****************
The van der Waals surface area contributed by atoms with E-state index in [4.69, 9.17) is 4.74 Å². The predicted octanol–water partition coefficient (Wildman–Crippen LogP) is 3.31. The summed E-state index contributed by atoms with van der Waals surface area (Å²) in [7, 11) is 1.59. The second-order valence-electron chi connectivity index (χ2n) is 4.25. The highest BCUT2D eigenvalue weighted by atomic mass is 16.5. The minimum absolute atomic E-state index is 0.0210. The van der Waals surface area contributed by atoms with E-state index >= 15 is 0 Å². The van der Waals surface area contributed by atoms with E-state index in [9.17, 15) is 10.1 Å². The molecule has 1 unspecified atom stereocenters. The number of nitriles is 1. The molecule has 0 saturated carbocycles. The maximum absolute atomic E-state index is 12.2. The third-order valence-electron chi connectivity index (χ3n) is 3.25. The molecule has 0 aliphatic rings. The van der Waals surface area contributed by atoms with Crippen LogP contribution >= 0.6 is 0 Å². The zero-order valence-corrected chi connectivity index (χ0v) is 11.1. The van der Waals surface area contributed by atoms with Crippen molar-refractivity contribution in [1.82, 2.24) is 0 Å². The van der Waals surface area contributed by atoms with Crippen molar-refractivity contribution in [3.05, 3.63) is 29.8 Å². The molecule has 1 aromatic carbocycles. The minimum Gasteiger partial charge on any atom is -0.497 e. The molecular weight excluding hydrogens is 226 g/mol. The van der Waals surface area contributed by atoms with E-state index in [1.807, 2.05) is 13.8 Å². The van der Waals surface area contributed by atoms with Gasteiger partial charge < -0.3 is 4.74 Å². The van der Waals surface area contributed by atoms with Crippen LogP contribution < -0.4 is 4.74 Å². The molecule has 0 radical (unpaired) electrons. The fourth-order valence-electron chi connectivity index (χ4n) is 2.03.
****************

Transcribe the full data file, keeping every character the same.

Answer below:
The van der Waals surface area contributed by atoms with E-state index in [4.69, 9.17) is 4.74 Å². The predicted octanol–water partition coefficient (Wildman–Crippen LogP) is 3.31. The summed E-state index contributed by atoms with van der Waals surface area (Å²) in [7, 11) is 1.59. The second-order valence-electron chi connectivity index (χ2n) is 4.25. The highest BCUT2D eigenvalue weighted by atomic mass is 16.5. The minimum absolute atomic E-state index is 0.0210. The van der Waals surface area contributed by atoms with E-state index >= 15 is 0 Å². The van der Waals surface area contributed by atoms with E-state index in [9.17, 15) is 10.1 Å². The molecule has 1 unspecified atom stereocenters. The number of nitriles is 1. The molecule has 0 saturated carbocycles. The maximum absolute atomic E-state index is 12.2. The third-order valence-electron chi connectivity index (χ3n) is 3.25. The molecule has 0 aliphatic rings. The van der Waals surface area contributed by atoms with Crippen LogP contribution >= 0.6 is 0 Å². The zero-order valence-corrected chi connectivity index (χ0v) is 11.1. The van der Waals surface area contributed by atoms with Crippen molar-refractivity contribution in [1.82, 2.24) is 0 Å². The van der Waals surface area contributed by atoms with Crippen molar-refractivity contribution in [3.05, 3.63) is 29.8 Å². The molecule has 1 aromatic carbocycles. The minimum Gasteiger partial charge on any atom is -0.497 e. The molecular weight excluding hydrogens is 226 g/mol. The van der Waals surface area contributed by atoms with E-state index in [1.807, 2.05) is 13.8 Å². The van der Waals surface area contributed by atoms with Gasteiger partial charge < -0.3 is 4.74 Å². The van der Waals surface area contributed by atoms with Crippen LogP contribution < -0.4 is 4.74 Å². The molecule has 0 radical (unpaired) electrons. The fourth-order valence-electron chi connectivity index (χ4n) is 2.03.